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China Between Empires
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After the collapse of the Han dynasty in the third century CE, China divided along a north-south line. Mark Lewis traces the changes that both underlay and resulted from this split in a period that saw the geographic redefinition of China, more engagement with the outside world, significant changes to family life, developments in the literary and social arenas, and the introduction of new religions. The Yangzi River valley arose as the rice-producing center of the country. Literature moved beyond the court and capital to depict local culture, and newly emerging social spaces included the garden, temple, salon, and country villa. The growth of self-defined genteel families expanded the notion of the elite, moving it away from the traditional great Han families identified mostly by material wealth. Trailing the rebel movements that toppled the Han, the new faiths of Daoism and Buddhism altered every aspect of life, including the state, kinship structures, and the economy. By the time China was reunited by the Sui dynasty in 589 ce, the elite had been drawn into the state order, and imperial power had assumed a more transcendent nature. The Chinese were incorporated into a new world system in which they exchanged goods and ideas with states that shared a common Buddhist religion. The centuries between the Han and the Tang thus had a profound and permanent impact on the Chinese world.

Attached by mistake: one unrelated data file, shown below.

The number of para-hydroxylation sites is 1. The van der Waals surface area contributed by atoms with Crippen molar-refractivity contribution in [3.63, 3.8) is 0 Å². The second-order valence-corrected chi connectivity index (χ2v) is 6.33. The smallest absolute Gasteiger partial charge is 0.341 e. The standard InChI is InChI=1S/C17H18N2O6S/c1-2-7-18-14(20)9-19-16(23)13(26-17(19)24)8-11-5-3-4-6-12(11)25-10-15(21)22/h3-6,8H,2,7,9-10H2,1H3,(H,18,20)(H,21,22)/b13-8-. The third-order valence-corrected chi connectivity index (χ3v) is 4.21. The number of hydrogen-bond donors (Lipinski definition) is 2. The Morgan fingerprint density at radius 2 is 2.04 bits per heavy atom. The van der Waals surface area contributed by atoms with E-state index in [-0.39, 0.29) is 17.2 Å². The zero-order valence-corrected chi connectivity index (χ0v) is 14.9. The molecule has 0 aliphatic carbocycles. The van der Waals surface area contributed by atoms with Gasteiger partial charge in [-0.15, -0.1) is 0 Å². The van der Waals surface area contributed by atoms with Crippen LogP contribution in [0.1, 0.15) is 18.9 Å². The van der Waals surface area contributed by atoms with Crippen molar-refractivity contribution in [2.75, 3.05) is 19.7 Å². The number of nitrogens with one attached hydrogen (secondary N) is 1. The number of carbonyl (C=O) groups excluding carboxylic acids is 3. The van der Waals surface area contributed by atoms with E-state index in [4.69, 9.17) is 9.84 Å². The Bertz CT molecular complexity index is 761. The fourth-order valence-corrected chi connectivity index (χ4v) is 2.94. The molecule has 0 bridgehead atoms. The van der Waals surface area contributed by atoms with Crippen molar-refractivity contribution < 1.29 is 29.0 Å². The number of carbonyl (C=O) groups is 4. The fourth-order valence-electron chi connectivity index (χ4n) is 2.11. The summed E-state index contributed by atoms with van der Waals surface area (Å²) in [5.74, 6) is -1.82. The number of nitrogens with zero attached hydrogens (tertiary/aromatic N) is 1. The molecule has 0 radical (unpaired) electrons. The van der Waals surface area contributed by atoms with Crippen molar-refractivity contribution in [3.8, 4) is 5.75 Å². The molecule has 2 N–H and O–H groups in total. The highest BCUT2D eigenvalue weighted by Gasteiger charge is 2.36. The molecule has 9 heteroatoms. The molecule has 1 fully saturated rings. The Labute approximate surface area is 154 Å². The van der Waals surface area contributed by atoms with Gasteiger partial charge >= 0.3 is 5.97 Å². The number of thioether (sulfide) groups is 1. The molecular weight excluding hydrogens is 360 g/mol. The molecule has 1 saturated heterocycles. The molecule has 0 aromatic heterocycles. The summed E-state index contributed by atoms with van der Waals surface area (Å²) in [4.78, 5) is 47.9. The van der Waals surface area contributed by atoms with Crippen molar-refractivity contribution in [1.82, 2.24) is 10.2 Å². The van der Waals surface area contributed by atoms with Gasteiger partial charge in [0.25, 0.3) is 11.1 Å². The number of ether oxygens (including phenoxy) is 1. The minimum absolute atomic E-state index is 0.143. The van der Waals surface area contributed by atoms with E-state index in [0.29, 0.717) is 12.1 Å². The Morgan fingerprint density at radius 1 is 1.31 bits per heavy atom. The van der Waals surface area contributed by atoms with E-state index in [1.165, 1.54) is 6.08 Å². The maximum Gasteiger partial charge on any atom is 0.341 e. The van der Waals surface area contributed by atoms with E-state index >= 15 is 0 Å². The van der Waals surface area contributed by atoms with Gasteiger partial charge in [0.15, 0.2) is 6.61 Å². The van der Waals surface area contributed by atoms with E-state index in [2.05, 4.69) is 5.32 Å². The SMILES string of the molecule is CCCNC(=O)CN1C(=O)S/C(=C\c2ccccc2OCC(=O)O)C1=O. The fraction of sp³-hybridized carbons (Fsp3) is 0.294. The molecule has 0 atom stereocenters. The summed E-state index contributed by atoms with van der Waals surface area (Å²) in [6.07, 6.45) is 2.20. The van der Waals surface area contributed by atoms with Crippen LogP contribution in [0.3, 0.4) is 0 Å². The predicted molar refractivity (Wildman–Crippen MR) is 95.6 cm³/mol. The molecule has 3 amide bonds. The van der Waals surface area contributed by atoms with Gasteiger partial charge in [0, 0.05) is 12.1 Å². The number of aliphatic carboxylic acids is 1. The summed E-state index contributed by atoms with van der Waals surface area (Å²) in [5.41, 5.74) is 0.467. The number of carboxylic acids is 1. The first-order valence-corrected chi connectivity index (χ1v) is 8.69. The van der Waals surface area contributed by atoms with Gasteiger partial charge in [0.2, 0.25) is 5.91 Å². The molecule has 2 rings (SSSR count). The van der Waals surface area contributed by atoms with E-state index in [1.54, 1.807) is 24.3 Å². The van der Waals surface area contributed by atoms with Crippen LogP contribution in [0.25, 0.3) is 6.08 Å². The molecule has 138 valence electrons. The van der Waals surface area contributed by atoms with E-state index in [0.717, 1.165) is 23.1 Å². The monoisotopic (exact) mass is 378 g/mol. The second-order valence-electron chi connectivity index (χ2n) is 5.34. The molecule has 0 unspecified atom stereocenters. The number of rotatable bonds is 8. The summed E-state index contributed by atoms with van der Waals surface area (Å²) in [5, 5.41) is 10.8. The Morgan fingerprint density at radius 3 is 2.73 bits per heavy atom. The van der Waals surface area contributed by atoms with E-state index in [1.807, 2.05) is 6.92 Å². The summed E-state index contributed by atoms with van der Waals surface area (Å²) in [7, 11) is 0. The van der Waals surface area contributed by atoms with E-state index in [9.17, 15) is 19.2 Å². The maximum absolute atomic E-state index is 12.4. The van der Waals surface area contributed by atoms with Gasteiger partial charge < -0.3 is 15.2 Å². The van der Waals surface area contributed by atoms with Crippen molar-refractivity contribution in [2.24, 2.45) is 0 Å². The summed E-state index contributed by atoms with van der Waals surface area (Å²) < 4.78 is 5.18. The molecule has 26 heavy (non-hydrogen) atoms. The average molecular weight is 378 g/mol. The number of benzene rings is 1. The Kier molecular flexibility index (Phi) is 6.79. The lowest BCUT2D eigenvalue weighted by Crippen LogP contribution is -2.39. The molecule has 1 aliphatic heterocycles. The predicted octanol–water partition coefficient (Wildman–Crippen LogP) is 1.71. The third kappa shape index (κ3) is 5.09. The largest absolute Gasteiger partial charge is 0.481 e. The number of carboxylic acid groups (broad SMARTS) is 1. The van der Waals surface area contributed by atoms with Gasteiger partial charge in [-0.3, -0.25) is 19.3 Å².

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Table of Contents

* Introduction * The Geography of North and South China * The Rise of the Great Families * Military Dynasticism * Urban Transformations * Rural Life * China and the Outer World * Redefining Kinship * Daosim and Buddhism * Writing * Conclusion * Dates and Dynasties * Pronunciation Guide * Notes * Bibliography * Acknowledgements * Index

Promotional Information

An original, useful, and very timely book, China between Empires is arguably the first single-volume comprehensive treatment for general readers of Chinese history between AD 220 and 589. Lewis writes clearly and with conviction and marshals an impressive array of evidence--historical, religious, technological, literary, and archaeological. It is a remarkable achievement, especially considering the extreme complexity of the period. -- Lothar von Falkenhausen, University of California, Los Angeles

About the Author

Mark Edward Lewis is Kwoh-Ting Li Professor in Chinese Culture at Stanford University. Timothy Brook is Professor of History at the University of British Columbia.

Reviews

The book is wide-ranging in scope and interspersed with interesting ideas. -- V. C. Xiong Choice 20100101 This series on China, brilliantly overseen by Timothy Brook, is a credit to Harvard University Press. Above all, it encourages us to think of China in different ways. -- Jonathan Mirsky Literary Review 20101101

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